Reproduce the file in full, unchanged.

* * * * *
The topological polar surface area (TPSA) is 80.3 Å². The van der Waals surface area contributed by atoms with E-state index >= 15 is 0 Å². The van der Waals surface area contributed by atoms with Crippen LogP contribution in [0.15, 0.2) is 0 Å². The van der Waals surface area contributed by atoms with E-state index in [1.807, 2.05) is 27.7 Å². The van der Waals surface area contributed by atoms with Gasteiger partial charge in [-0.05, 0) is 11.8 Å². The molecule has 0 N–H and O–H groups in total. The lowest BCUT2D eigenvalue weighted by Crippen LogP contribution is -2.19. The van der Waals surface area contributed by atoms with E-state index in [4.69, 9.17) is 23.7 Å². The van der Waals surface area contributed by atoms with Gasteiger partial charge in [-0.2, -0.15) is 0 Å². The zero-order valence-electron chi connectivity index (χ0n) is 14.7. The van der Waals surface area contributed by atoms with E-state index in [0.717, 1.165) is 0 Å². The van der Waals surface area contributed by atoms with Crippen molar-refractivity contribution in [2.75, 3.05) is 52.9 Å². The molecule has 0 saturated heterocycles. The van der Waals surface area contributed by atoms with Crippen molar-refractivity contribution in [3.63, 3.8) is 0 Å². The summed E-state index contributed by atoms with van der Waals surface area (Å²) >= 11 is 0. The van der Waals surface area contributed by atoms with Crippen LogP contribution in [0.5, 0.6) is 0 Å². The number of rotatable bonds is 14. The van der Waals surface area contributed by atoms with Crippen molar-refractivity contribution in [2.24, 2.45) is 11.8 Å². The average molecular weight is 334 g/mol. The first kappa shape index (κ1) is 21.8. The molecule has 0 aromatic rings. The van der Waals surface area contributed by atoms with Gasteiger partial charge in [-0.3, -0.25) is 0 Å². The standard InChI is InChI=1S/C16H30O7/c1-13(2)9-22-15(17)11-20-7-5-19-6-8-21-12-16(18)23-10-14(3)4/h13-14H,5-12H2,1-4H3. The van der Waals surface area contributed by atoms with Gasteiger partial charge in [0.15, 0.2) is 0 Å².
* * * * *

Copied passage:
The topological polar surface area (TPSA) is 80.3 Å². The van der Waals surface area contributed by atoms with E-state index >= 15 is 0 Å². The van der Waals surface area contributed by atoms with Crippen LogP contribution in [0.15, 0.2) is 0 Å². The van der Waals surface area contributed by atoms with E-state index in [1.807, 2.05) is 27.7 Å². The van der Waals surface area contributed by atoms with Gasteiger partial charge in [-0.05, 0) is 11.8 Å². The molecule has 0 N–H and O–H groups in total. The lowest BCUT2D eigenvalue weighted by Crippen LogP contribution is -2.19. The van der Waals surface area contributed by atoms with E-state index in [4.69, 9.17) is 23.7 Å². The van der Waals surface area contributed by atoms with Gasteiger partial charge in [-0.2, -0.15) is 0 Å². The zero-order valence-electron chi connectivity index (χ0n) is 14.7. The van der Waals surface area contributed by atoms with E-state index in [0.717, 1.165) is 0 Å². The van der Waals surface area contributed by atoms with Crippen molar-refractivity contribution in [2.75, 3.05) is 52.9 Å². The molecule has 0 saturated heterocycles. The van der Waals surface area contributed by atoms with Crippen molar-refractivity contribution in [3.63, 3.8) is 0 Å². The summed E-state index contributed by atoms with van der Waals surface area (Å²) >= 11 is 0. The van der Waals surface area contributed by atoms with Crippen LogP contribution in [0.5, 0.6) is 0 Å². The number of rotatable bonds is 14. The van der Waals surface area contributed by atoms with Crippen molar-refractivity contribution in [2.24, 2.45) is 11.8 Å². The average molecular weight is 334 g/mol. The first kappa shape index (κ1) is 21.8. The molecule has 0 aromatic rings. The van der Waals surface area contributed by atoms with Gasteiger partial charge in [-0.3, -0.25) is 0 Å². The standard InChI is InChI=1S/C16H30O7/c1-13(2)9-22-15(17)11-20-7-5-19-6-8-21-12-16(18)23-10-14(3)4/h13-14H,5-12H2,1-4H3. The van der Waals surface area contributed by atoms with Gasteiger partial charge in [0.15, 0.2) is 0 Å².